How to develop future leaders

Jim Matthewman, director and lead consultant on HR strategy, OD and workforce planning at Towers Watson, looks at how you can turn your employees into leaders
How to develop future leaders
By Jim Matthewman
Tue 14 Apr 2015 04:19 PM

Compared to the global market, the Middle East is struggling with attracting and retaining critical employees.

According to Towers Watson’s 2014 Global Talent Management & Rewards Survey, a striking 43 percent of the people employed in the Middle Eastern labour market report an intention to leave their current jobs within two years and only 36 percent of employees are highly engaged.

With 75 percent of Middle East employers say hiring activity has increased over the last year (versus 48 percent globally), it is now more than ever crucial for employers to recruit and keep the right employees.

Organisations need to understand the difference between management and leadership. Managers usually focus on internal issues, such as implementing and executing the strategy, planning, budgeting, and so on, while leaders have an external focus, driving the strategy of the company and planning ahead, see the forecast and beyond, communicate the mission, vision and values. Nevertheless, managers and leaders are being assessed on the same competencies, even though the roles are different.

Employees don’t leave bad companies, they leave bad managers. On these grounds, leaders need to inspire and motivate their employees. In order to achieve that, they need to be sensitive to their aspirations and values and to be aware of the generation gap. The set of factors that drives young employees (Generation Y or the Millennials) is different from that of the previous generation, which is usually in a managerial position. In the UAE in particular, young professionals are motivated by career advancement opportunities, challenging work and job security.

Generation Y is defined by “the eager to grow”. They are highly educated and competitive. Born in the era of internet and high-speed communication, these individuals are used to working at fast pace, are at ease with sourcing information and highly adaptable when it comes to change. Therefore, seniors need to encourage and promote their growth and development, but also provide constructive feedback.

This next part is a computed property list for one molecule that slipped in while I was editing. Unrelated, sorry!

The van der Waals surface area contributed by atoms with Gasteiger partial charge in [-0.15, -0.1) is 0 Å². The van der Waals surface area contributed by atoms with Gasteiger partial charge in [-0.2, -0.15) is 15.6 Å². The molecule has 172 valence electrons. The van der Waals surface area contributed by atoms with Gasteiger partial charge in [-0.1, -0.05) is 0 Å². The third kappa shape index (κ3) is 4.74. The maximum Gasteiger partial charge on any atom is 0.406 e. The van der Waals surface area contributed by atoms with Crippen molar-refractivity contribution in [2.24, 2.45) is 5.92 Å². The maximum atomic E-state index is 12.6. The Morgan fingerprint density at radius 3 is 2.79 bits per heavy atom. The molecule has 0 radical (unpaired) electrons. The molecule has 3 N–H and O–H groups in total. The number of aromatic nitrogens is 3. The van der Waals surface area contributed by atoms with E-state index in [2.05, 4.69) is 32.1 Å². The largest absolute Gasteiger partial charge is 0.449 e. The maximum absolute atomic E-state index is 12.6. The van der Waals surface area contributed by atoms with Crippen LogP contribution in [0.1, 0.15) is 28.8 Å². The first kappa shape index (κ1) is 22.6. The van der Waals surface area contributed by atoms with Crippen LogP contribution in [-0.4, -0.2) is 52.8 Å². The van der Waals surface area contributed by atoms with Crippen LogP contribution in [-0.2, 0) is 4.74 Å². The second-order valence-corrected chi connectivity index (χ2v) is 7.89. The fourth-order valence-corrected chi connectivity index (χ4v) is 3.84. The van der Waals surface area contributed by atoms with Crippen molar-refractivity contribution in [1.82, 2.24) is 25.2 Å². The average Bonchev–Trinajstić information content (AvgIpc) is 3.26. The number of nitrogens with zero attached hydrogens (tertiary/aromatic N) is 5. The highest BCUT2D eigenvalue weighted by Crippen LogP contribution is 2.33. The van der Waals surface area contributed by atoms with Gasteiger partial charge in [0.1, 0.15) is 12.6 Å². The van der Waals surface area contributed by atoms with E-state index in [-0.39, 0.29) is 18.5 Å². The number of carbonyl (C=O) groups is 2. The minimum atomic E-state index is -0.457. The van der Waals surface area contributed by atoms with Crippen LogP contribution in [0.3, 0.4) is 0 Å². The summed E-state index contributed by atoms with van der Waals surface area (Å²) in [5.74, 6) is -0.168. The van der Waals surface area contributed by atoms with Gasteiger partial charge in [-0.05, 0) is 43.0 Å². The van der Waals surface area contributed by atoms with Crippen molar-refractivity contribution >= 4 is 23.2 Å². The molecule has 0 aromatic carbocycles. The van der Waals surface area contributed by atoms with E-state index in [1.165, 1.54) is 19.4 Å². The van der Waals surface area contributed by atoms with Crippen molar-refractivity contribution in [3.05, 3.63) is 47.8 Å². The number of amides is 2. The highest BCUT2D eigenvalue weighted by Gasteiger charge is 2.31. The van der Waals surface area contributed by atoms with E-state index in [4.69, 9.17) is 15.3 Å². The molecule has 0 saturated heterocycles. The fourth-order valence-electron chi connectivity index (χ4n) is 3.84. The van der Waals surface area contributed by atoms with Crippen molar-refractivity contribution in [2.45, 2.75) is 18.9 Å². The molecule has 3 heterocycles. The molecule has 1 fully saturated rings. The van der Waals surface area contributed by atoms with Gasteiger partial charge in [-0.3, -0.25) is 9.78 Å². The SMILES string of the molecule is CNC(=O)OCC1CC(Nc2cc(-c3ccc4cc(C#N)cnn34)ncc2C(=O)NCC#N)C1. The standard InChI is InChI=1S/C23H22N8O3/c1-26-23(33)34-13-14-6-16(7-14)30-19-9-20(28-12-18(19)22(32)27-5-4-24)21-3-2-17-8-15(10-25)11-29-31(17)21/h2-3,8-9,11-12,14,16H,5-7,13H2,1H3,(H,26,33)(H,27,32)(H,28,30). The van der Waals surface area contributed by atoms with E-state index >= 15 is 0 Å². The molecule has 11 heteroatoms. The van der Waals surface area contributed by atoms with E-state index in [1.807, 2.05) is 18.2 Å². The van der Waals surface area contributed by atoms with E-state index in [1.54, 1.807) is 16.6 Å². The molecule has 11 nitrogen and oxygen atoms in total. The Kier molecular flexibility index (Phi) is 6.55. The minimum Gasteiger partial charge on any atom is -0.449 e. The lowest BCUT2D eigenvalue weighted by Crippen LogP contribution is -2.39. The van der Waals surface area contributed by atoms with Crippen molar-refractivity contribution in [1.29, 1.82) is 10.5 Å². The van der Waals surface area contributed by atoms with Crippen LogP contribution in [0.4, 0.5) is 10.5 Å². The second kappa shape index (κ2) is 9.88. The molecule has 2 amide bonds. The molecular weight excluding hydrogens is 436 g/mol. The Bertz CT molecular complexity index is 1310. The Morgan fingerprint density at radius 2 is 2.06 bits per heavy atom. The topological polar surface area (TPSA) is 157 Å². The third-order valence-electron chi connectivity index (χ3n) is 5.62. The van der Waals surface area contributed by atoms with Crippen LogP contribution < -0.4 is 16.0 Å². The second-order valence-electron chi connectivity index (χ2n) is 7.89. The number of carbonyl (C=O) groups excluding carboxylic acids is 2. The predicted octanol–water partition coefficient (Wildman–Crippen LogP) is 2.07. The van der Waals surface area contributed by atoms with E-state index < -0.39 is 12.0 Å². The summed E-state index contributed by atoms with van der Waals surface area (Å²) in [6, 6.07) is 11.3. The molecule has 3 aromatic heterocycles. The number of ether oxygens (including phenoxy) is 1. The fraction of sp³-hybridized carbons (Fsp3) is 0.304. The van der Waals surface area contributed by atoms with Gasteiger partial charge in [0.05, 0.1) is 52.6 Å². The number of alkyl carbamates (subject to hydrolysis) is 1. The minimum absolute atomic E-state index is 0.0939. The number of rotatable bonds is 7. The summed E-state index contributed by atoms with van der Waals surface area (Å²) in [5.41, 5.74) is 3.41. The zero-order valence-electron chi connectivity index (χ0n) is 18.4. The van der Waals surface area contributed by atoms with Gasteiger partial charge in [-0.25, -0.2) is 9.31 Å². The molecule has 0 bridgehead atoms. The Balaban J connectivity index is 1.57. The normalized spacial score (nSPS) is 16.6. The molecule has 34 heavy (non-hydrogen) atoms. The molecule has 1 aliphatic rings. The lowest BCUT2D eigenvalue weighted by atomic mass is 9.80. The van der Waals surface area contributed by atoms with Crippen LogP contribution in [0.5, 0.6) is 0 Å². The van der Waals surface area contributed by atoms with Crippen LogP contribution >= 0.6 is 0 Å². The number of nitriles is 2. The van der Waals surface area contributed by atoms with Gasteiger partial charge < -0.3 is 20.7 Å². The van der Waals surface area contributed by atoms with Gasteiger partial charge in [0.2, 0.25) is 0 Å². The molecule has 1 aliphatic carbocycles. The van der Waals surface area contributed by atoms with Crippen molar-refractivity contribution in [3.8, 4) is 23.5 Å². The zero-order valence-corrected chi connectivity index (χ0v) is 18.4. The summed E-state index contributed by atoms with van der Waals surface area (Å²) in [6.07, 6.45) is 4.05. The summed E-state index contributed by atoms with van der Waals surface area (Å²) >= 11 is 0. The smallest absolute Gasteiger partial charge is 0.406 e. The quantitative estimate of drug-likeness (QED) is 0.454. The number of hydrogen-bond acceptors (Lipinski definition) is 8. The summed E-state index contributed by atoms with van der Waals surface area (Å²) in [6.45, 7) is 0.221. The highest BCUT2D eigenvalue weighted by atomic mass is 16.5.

Accelerated leadership programmes would be an effective tool in retaining young talents. High-potential employees can be identified by subjecting them to challenges where they will be stretched and assigning them responsibilities outside of their comfort zone to determine whether they can be developed further into future leaders.

Succession planning and development programmes are key tools in spotting bright young talents. The benefits come for both sides aplenty. The first step in the succession planning process is to recruit superior employees, then develop their knowledge skills and abilities to finally prepare them for advancement in key positions. This practice creates opportunities for highly-competitive employees, feeding their need for growth and development. As the organisations expand or loose key employees, through succession planning there will always be staff members apt to fill in the new roles.

A successful succession planning system will manage risks like key positions being vacant over a long period of time, the risk of unprepared successors, the failure of an external successor or the risk of poor deployment of talent against business goals.

Only 35 percent of the UAE employees think that their organisations provide useful career planning tools and resources and 37 percent think that they are provided opportunities for personal growth. Training is a very important element in career development and, considering the attraction and retention indicatives of the young UAE workforce, training and mentoring should be on the top of the manager’s list.

However, the main challenge is the lack of time that managers can allocate to mentor their employees. With only 39 percent of the UAE employees conveying that their organisation has effective training programmes, it is imperative to implement viable and consistent internal and external training programmes. While outsourcing these programmes to external entities can be beneficial, a very profitable practice for both parties can be mentoring.

Training and mentoring combined are the ideal solution, providing both theoretical and practical insight for future leaders.

Ultimately, employees expect their companies to provide a road map to success. In training young talents, managers should support the efforts of their employees through a coaching and enabling approach rather than the sanctioning and directing route.

The multicultural context in this region should also be taken into consideration, as both Western and Arabic leadership styles translate into different directorial patterns.

Jim Matthewman, director and lead consultant on HR strategy, OD and workforce planning at Towers Watson, looks at how you can turn your employees into leaders.

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